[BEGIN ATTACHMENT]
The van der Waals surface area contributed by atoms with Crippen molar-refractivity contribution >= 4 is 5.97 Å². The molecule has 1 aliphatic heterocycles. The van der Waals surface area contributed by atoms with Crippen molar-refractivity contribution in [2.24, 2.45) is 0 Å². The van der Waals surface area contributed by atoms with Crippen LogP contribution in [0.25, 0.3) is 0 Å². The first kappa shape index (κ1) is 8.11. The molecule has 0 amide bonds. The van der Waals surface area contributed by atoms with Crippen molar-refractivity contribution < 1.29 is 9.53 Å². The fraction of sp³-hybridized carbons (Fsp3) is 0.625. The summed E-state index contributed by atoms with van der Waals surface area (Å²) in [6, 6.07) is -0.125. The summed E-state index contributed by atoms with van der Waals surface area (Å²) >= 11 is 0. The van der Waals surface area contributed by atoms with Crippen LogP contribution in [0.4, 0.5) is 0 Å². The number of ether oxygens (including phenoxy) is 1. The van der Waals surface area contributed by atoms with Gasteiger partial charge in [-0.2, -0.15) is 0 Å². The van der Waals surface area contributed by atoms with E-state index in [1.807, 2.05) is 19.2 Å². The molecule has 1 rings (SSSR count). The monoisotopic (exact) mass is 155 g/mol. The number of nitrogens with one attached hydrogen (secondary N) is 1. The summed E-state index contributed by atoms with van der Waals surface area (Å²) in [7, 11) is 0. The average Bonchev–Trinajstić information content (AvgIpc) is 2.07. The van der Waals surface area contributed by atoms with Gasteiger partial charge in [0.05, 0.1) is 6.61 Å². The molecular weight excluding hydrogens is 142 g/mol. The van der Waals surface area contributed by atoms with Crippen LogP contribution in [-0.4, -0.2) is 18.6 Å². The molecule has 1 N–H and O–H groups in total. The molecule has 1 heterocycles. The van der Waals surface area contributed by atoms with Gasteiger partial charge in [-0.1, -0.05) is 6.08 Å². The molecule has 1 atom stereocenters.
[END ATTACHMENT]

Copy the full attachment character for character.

The van der Waals surface area contributed by atoms with Crippen molar-refractivity contribution >= 4 is 5.97 Å². The molecule has 1 aliphatic heterocycles. The van der Waals surface area contributed by atoms with Crippen molar-refractivity contribution in [2.24, 2.45) is 0 Å². The van der Waals surface area contributed by atoms with Crippen LogP contribution in [0.25, 0.3) is 0 Å². The first kappa shape index (κ1) is 8.11. The molecule has 0 amide bonds. The van der Waals surface area contributed by atoms with Crippen molar-refractivity contribution < 1.29 is 9.53 Å². The fraction of sp³-hybridized carbons (Fsp3) is 0.625. The summed E-state index contributed by atoms with van der Waals surface area (Å²) in [6, 6.07) is -0.125. The summed E-state index contributed by atoms with van der Waals surface area (Å²) >= 11 is 0. The van der Waals surface area contributed by atoms with Crippen LogP contribution in [0.4, 0.5) is 0 Å². The number of ether oxygens (including phenoxy) is 1. The van der Waals surface area contributed by atoms with Gasteiger partial charge in [-0.2, -0.15) is 0 Å². The van der Waals surface area contributed by atoms with E-state index in [1.807, 2.05) is 19.2 Å². The molecule has 1 rings (SSSR count). The monoisotopic (exact) mass is 155 g/mol. The number of nitrogens with one attached hydrogen (secondary N) is 1. The summed E-state index contributed by atoms with van der Waals surface area (Å²) in [7, 11) is 0. The average Bonchev–Trinajstić information content (AvgIpc) is 2.07. The van der Waals surface area contributed by atoms with Gasteiger partial charge in [0.05, 0.1) is 6.61 Å². The molecular weight excluding hydrogens is 142 g/mol. The van der Waals surface area contributed by atoms with Crippen LogP contribution in [-0.4, -0.2) is 18.6 Å². The molecule has 1 N–H and O–H groups in total. The molecule has 1 heterocycles. The van der Waals surface area contributed by atoms with Gasteiger partial charge in [-0.1, -0.05) is 6.08 Å². The molecule has 1 atom stereocenters.